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Fly Fishing Jazz: The Flow and the Fight

by Kirk Deeter

The beautiful thing about playing jazz, is that you never really know where things will end up.  You have a tempo and a key, which afford general guidelines as to where things should trend after the first downbeat.  But high art only happens when you let it unfold from the heart and improvise along the way.  It’s almost impossible to predict exactly how things will transpire, and rarely will the same song be played exactly the same way twice.

It’s exactly the same with fly fishing, at least in the moments after the fish has taken the fly, because that’s when the music really starts.

So often, we find ourselves consumed with the mechanics of the cast.  We focus on bubble seams and dark current swirls.  And we do our best to be in the right place at the right time.

But what really matters—what keeps all of us coming back for more—are those instants after the take.  When order turns to chaos.  Those scant moments when we lose control, and are left with no choice but to go with the flow.  That’s when theory abates, and instinct takes over.  It’s primal.  Natural.

Sometimes it happens by accident.  Sometimes it is the reward for patience and planning.

Either way, there is no substitute for the pounding in the chest when you feel that tug of thunder on the other end of the line.  What happens next?  First you wish.  Then you react. And then, as things start to settle, you find yourself engaged in the moment.  You sense your best emotions and actions merge in harmony.  And you go with it.  You want it to last forever.

Of course, it never does.  Sometimes, you lose the fish.  That’s what the blues are all about.  But that’s another story.  With heartbreak comes experience, and the missed note or wasted phrase eventually comes back in another time and place in a way that makes you stronger, smarter, and more savvy with your actions and emotions.

Even when you bring the fish to hand, satisfaction is soon replaced with a sense of calm—almost melancholy—having realized that the chase, the tug and the fight are memories, like sweet notes of a soulful saxophone solo left hanging in the air.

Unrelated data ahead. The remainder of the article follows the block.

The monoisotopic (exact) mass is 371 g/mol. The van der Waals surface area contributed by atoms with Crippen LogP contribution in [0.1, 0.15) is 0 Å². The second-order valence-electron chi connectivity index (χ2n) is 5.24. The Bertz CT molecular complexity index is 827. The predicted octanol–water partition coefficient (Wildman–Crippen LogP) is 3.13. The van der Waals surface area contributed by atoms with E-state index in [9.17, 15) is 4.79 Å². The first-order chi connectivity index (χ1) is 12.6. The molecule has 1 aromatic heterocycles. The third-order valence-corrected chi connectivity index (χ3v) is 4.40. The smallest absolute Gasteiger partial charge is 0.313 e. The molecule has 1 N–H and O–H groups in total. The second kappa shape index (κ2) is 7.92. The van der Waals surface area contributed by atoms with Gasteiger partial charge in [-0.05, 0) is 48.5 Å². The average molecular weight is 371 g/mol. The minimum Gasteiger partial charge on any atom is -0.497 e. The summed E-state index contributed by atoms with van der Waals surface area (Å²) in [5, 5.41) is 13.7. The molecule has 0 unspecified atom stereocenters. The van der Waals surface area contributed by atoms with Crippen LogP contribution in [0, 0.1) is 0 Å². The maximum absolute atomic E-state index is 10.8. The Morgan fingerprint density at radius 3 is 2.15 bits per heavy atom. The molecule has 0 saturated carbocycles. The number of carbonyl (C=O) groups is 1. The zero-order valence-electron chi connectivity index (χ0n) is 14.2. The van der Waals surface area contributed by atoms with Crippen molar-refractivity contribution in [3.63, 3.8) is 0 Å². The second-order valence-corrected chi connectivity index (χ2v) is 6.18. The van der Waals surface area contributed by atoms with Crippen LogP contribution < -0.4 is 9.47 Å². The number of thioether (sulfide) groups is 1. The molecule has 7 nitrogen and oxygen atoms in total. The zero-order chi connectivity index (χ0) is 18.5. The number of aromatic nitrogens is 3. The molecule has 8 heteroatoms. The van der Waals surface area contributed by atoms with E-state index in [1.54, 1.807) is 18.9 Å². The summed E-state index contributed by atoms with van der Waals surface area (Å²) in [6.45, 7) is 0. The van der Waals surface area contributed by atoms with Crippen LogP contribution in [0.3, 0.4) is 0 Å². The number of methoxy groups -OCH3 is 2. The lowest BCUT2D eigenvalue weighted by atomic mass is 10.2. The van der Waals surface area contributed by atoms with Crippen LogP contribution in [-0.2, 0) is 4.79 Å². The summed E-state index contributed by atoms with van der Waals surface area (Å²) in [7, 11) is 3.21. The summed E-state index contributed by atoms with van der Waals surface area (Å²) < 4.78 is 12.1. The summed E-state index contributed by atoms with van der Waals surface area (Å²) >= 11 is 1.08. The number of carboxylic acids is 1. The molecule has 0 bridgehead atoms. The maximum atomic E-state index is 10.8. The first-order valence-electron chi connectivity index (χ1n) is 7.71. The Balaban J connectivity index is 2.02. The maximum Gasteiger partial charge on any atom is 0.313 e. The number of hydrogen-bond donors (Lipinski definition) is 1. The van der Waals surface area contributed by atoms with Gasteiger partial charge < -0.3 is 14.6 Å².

But the honest angler and the true artist wouldn’t have it any other way.  There is nothing without the flow.  Because the flow is about living in the moment.  And that’s why musicians play music, and fly fishers go fishing in the first place.

MidCurrent Fly Fishing
 
Kirk Deeter is the editor of TROUT, the national publication of Trout Unlimited, and a frequent contributor to MidCurrent.
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  • DerekGrzelewski

    A wonderful piece. We are never more “in the moment” than when we are fly fishing, at the moment of the take, and just before. A fellow musician once told me the hardest thing in playing music together as a band is to start and stop at the same time. Dabbling as I do in flamenco guitar I’ve always felt a lot more freer to start and stop when I choose, until I began playing with a dancer. As in fly fishing, it IS all about timing, especially the start. Which is why more than anything else in fly fishing I love the moment just before the take, when you see the fly converging with the fish, when all is possible. The world stands still, you forget to breathe. Then you strike! Get that timing right and you can listen to the reel playing our favourite music.